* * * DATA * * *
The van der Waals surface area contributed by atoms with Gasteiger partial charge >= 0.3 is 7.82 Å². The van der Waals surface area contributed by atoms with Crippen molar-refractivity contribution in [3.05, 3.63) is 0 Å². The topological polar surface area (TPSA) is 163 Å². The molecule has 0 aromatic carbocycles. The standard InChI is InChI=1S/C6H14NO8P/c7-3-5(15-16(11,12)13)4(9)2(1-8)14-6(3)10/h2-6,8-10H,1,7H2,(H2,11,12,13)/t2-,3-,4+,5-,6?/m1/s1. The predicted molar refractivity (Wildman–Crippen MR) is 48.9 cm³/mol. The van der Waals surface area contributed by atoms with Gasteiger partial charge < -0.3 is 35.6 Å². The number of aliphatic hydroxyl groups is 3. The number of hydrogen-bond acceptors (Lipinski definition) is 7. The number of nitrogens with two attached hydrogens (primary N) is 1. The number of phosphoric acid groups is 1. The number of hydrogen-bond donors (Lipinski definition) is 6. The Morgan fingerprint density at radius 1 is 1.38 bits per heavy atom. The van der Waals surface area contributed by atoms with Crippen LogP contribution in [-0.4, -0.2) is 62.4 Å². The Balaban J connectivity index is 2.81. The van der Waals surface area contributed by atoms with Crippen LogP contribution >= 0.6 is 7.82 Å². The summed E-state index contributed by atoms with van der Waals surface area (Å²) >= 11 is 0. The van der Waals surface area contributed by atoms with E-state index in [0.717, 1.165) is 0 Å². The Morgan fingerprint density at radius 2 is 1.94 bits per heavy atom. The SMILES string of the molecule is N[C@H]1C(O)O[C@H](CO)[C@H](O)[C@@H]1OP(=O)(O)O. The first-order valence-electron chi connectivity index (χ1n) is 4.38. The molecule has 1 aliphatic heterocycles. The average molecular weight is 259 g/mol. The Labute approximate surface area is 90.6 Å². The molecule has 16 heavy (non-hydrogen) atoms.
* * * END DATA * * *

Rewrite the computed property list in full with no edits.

The van der Waals surface area contributed by atoms with Gasteiger partial charge >= 0.3 is 7.82 Å². The van der Waals surface area contributed by atoms with Crippen molar-refractivity contribution in [3.05, 3.63) is 0 Å². The topological polar surface area (TPSA) is 163 Å². The molecule has 0 aromatic carbocycles. The standard InChI is InChI=1S/C6H14NO8P/c7-3-5(15-16(11,12)13)4(9)2(1-8)14-6(3)10/h2-6,8-10H,1,7H2,(H2,11,12,13)/t2-,3-,4+,5-,6?/m1/s1. The predicted molar refractivity (Wildman–Crippen MR) is 48.9 cm³/mol. The van der Waals surface area contributed by atoms with Gasteiger partial charge < -0.3 is 35.6 Å². The number of aliphatic hydroxyl groups is 3. The number of hydrogen-bond acceptors (Lipinski definition) is 7. The number of nitrogens with two attached hydrogens (primary N) is 1. The number of phosphoric acid groups is 1. The number of hydrogen-bond donors (Lipinski definition) is 6. The Morgan fingerprint density at radius 1 is 1.38 bits per heavy atom. The van der Waals surface area contributed by atoms with Crippen LogP contribution in [-0.4, -0.2) is 62.4 Å². The Balaban J connectivity index is 2.81. The van der Waals surface area contributed by atoms with Crippen LogP contribution >= 0.6 is 7.82 Å². The summed E-state index contributed by atoms with van der Waals surface area (Å²) >= 11 is 0. The van der Waals surface area contributed by atoms with E-state index in [0.717, 1.165) is 0 Å². The Morgan fingerprint density at radius 2 is 1.94 bits per heavy atom. The SMILES string of the molecule is N[C@H]1C(O)O[C@H](CO)[C@H](O)[C@@H]1OP(=O)(O)O. The first-order valence-electron chi connectivity index (χ1n) is 4.38. The molecule has 1 aliphatic heterocycles. The average molecular weight is 259 g/mol. The Labute approximate surface area is 90.6 Å². The molecule has 16 heavy (non-hydrogen) atoms.